From the types of plants you select to the almost endless range of containers you can use to house them, container gardening is an excellent way to add beauty to your landscape while growing veggies and herbs you'll love to eat. Just about anything that holds soil and has (or can be given) drainage holes is fair game! For ideas, browse through our Container Inspiration Gallery below.
This herb is known around the world for its wonderful fragrance and flavor. The key ingredient in classic Italian pesto, Sweet Basil has big leaves that are fast and easy to grow so that you can make your own pesto to freeze for year-round use. It loves hot weather, so always wait until all danger of frost is past before planting in the garden in the spring, then harvest before the weather starts to cool down in fall. Great for containers, but be sure to keep watered. If you were to grow only one herb, this should probably be it. Dried basil just doesn’t have the aromatic quality of the fresh leaves, which are often added at the last minute to many Asian dishes. Organic varieties are only available at retailers.
Sun Sugar Yellow Cherry Tomato
Although called yellow cherry, these little tomatoes are orange at their peak, making almost more bite-sized bursts of sweetness than you can imagine on each plant. A single healthy plant is capable of producing hundreds. Several years ago, Sun Sugar was named by Sunset magazine as the best tasting tomato in their trials for its sweetness and rich tomato flavor that includes just the right amount of tartness. This disease-resistant plant is one of our very best cherry tomatoes and are easy to grow. The fruits are fantastic for salads or to just set out in bowls for snacking. Give the vines plenty of room; they can get 7 feet long or more and will bear through heat until frost, so give them a tall cage for support. Plants are resistant to fusarium wilt and tomato mosaic virus.
Cherokee Purple - Heirloom Tomato
Heirloom. Cherokee Purple seeds, originating from Tennessee, are thought to have been passed down from Native Americans of the Cherokee tribe. This heirloom tomato variety consistently ranks very high in taste tests. Slice Cherokee Purple tomato for rich, dark color and unmatched sweet, rich taste on sandwiches or in salads. The tomato is a beautiful dusky pink with a deep, rich-red interior. Cherokee Purple grows well in most regions of the U.S. Let the fruit ripen on the vine for the best flavor. This one is a consistent taste test winner at tomato fests around the country. For an heirloom, it is a good producer. In our Alabama test garden, where conditions are ideal and the season is long, we harvest and average of 20 or more fruits from each plant. Vigorous vines benefit from strong staking or caging.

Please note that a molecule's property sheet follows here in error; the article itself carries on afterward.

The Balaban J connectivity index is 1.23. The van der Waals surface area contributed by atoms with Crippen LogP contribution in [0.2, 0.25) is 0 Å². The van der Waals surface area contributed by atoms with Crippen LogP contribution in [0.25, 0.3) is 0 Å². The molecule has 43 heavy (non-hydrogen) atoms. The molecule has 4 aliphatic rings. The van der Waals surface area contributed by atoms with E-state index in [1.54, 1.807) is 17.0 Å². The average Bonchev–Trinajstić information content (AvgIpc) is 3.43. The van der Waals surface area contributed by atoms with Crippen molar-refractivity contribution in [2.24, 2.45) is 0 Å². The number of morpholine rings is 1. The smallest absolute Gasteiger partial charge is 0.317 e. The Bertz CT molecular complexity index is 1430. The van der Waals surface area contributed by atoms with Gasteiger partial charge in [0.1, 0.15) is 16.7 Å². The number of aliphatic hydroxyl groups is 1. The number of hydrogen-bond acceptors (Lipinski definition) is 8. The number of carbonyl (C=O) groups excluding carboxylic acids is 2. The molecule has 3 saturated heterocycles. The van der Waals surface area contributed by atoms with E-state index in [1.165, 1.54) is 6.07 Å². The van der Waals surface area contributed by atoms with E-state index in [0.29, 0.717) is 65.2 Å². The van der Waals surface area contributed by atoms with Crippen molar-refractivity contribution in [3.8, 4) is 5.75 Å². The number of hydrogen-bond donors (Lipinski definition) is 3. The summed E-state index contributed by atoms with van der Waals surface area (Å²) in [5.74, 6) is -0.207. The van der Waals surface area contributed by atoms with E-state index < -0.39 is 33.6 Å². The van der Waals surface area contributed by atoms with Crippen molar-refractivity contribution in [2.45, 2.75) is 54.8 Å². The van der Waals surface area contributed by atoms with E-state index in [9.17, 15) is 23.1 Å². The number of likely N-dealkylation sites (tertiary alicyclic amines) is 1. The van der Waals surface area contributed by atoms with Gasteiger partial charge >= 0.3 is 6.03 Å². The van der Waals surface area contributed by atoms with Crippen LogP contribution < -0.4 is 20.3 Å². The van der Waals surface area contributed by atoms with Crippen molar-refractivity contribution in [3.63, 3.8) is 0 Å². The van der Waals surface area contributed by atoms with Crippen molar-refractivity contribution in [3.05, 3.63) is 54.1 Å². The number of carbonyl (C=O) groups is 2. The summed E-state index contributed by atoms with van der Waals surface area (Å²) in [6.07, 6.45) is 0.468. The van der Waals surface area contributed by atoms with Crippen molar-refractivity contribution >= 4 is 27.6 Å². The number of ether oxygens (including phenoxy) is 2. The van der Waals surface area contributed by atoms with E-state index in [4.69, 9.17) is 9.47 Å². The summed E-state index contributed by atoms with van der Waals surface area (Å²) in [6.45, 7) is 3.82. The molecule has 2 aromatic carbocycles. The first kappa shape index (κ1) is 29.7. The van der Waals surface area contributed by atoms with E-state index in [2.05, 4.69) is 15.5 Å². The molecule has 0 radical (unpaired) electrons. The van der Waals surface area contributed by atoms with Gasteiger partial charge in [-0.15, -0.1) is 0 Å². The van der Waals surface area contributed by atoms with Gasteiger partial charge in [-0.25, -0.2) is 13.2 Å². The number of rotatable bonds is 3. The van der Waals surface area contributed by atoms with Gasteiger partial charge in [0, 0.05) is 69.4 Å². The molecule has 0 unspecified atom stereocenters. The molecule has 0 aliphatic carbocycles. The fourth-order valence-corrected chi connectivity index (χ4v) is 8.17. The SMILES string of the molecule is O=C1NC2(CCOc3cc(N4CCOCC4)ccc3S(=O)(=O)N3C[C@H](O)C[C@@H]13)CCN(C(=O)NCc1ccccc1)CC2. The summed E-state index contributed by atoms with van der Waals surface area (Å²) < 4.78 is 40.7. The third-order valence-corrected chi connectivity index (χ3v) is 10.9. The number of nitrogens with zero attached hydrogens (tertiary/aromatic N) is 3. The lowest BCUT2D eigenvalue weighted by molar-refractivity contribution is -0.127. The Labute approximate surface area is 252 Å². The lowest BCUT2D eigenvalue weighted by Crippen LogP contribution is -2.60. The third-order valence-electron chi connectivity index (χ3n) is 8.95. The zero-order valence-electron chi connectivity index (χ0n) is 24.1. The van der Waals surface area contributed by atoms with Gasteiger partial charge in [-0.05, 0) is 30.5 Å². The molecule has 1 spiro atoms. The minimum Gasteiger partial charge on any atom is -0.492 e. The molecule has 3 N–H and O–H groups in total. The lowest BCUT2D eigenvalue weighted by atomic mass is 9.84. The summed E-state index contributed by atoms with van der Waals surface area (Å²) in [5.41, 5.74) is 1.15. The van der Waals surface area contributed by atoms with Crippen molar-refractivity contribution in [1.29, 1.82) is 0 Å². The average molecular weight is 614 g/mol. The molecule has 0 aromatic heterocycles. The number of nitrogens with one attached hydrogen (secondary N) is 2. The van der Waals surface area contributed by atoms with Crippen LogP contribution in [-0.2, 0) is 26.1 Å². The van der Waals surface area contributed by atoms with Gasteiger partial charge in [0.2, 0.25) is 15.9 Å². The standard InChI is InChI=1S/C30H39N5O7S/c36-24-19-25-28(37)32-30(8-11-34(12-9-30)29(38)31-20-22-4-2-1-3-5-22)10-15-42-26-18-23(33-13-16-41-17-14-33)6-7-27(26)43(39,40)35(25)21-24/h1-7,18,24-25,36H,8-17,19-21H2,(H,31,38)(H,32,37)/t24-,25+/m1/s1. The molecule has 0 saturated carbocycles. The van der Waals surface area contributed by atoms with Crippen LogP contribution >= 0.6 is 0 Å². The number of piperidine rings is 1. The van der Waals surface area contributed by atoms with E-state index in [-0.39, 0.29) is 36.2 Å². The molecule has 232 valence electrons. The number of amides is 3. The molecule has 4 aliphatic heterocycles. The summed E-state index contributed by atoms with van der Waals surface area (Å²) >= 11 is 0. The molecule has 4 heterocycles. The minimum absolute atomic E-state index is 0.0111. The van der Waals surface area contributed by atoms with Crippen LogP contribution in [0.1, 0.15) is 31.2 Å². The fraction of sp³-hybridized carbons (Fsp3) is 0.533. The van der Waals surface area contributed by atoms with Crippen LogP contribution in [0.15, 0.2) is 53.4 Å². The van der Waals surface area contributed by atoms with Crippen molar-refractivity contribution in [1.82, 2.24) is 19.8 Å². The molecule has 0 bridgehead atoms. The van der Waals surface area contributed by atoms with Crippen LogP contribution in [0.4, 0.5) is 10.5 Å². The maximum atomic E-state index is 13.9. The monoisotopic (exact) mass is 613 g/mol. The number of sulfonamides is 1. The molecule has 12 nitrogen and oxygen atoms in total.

Super Sweet 100 Tomato
When Sweet 100 tomato was first introduced it created a buzz among gardeners because it is so tasty and produces for such a long time. Now, its improved cousin, Super Sweet 100 hybrid, bears the same long, branched clusters of deliciously sweet tomatoes high in sugar and vitamin C. But Super Sweet 100 is known to be more disease resistant, giving plants a better chance where certain problems may be soil-borne. You'll be eating them right off the vine before they ever make it to the salad bowl! They are perfect for snacking, salads, and even juice. Super Sweet 100 lives up to its name, especially when harvested at the peak of ripeness. The indeterminate vines continue bearing until frost. Give them a tall support because they grow and grow over the top of the cage and back down again. Resistant to verticillium wilt (V) and fusarium wilt (F).